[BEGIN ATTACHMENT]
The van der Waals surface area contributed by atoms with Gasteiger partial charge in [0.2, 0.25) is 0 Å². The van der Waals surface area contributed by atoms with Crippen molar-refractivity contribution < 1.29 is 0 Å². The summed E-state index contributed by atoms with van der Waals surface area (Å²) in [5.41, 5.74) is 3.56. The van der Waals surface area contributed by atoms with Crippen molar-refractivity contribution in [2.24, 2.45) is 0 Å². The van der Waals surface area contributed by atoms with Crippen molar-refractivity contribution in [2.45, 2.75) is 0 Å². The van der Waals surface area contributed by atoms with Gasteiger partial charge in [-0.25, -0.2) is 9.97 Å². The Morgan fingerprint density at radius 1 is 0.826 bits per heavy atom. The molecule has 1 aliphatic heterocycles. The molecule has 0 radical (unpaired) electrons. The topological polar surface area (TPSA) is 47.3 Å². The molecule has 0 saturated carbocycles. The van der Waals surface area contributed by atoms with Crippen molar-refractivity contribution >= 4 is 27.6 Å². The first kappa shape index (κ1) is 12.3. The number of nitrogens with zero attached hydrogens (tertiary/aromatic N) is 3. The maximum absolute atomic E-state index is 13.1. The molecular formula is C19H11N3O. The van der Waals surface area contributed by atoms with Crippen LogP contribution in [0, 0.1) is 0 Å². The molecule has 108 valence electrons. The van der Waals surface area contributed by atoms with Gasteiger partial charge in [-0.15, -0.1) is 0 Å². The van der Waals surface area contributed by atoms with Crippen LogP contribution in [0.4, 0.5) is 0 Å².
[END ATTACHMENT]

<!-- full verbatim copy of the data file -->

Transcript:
The van der Waals surface area contributed by atoms with Gasteiger partial charge in [0.2, 0.25) is 0 Å². The van der Waals surface area contributed by atoms with Crippen molar-refractivity contribution < 1.29 is 0 Å². The summed E-state index contributed by atoms with van der Waals surface area (Å²) in [5.41, 5.74) is 3.56. The van der Waals surface area contributed by atoms with Crippen molar-refractivity contribution in [2.24, 2.45) is 0 Å². The van der Waals surface area contributed by atoms with Crippen molar-refractivity contribution in [2.45, 2.75) is 0 Å². The van der Waals surface area contributed by atoms with Gasteiger partial charge in [-0.25, -0.2) is 9.97 Å². The Morgan fingerprint density at radius 1 is 0.826 bits per heavy atom. The molecule has 1 aliphatic heterocycles. The molecule has 0 radical (unpaired) electrons. The topological polar surface area (TPSA) is 47.3 Å². The molecule has 0 saturated carbocycles. The van der Waals surface area contributed by atoms with Crippen molar-refractivity contribution >= 4 is 27.6 Å². The first kappa shape index (κ1) is 12.3. The number of nitrogens with zero attached hydrogens (tertiary/aromatic N) is 3. The maximum absolute atomic E-state index is 13.1. The molecular formula is C19H11N3O. The van der Waals surface area contributed by atoms with Crippen LogP contribution in [0, 0.1) is 0 Å². The molecule has 108 valence electrons. The van der Waals surface area contributed by atoms with Gasteiger partial charge in [-0.15, -0.1) is 0 Å². The van der Waals surface area contributed by atoms with Crippen LogP contribution in [0.4, 0.5) is 0 Å².